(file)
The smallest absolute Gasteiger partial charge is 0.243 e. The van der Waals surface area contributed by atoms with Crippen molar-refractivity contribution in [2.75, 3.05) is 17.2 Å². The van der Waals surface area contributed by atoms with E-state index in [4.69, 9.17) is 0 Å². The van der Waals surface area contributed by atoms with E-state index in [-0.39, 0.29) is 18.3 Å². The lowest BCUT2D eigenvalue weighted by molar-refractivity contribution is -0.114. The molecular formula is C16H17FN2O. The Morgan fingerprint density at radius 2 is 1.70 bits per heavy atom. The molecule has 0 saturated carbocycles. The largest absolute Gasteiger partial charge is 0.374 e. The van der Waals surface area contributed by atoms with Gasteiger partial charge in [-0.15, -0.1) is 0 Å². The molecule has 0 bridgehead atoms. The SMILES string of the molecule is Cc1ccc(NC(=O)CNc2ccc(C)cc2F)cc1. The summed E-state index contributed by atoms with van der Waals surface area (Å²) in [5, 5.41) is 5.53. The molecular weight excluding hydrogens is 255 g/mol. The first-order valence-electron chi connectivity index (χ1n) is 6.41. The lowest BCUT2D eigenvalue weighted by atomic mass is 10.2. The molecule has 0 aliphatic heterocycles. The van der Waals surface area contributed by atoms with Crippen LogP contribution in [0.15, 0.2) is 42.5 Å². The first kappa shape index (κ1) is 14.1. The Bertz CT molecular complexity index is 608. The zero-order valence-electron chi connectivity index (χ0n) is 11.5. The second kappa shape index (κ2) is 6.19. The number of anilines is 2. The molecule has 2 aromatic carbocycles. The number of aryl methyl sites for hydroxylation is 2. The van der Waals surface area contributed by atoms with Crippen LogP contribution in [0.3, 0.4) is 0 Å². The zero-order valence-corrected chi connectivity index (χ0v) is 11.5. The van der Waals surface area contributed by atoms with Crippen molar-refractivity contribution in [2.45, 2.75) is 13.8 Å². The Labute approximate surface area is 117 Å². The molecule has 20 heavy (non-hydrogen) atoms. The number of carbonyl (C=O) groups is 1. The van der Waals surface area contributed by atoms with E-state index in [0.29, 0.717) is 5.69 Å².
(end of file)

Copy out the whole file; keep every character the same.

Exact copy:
The smallest absolute Gasteiger partial charge is 0.243 e. The van der Waals surface area contributed by atoms with Crippen molar-refractivity contribution in [2.75, 3.05) is 17.2 Å². The van der Waals surface area contributed by atoms with E-state index in [4.69, 9.17) is 0 Å². The van der Waals surface area contributed by atoms with E-state index in [-0.39, 0.29) is 18.3 Å². The lowest BCUT2D eigenvalue weighted by molar-refractivity contribution is -0.114. The molecular formula is C16H17FN2O. The Morgan fingerprint density at radius 2 is 1.70 bits per heavy atom. The molecule has 0 saturated carbocycles. The largest absolute Gasteiger partial charge is 0.374 e. The van der Waals surface area contributed by atoms with Gasteiger partial charge in [-0.15, -0.1) is 0 Å². The molecule has 0 bridgehead atoms. The SMILES string of the molecule is Cc1ccc(NC(=O)CNc2ccc(C)cc2F)cc1. The summed E-state index contributed by atoms with van der Waals surface area (Å²) in [5, 5.41) is 5.53. The molecular weight excluding hydrogens is 255 g/mol. The first-order valence-electron chi connectivity index (χ1n) is 6.41. The lowest BCUT2D eigenvalue weighted by atomic mass is 10.2. The molecule has 0 aliphatic heterocycles. The van der Waals surface area contributed by atoms with Crippen LogP contribution in [0.15, 0.2) is 42.5 Å². The first kappa shape index (κ1) is 14.1. The Bertz CT molecular complexity index is 608. The zero-order valence-electron chi connectivity index (χ0n) is 11.5. The second kappa shape index (κ2) is 6.19. The number of anilines is 2. The molecule has 2 aromatic carbocycles. The number of aryl methyl sites for hydroxylation is 2. The van der Waals surface area contributed by atoms with Crippen LogP contribution in [0.3, 0.4) is 0 Å². The zero-order valence-corrected chi connectivity index (χ0v) is 11.5. The van der Waals surface area contributed by atoms with Crippen molar-refractivity contribution in [2.45, 2.75) is 13.8 Å². The Labute approximate surface area is 117 Å². The molecule has 20 heavy (non-hydrogen) atoms. The number of carbonyl (C=O) groups is 1. The van der Waals surface area contributed by atoms with E-state index in [0.29, 0.717) is 5.69 Å².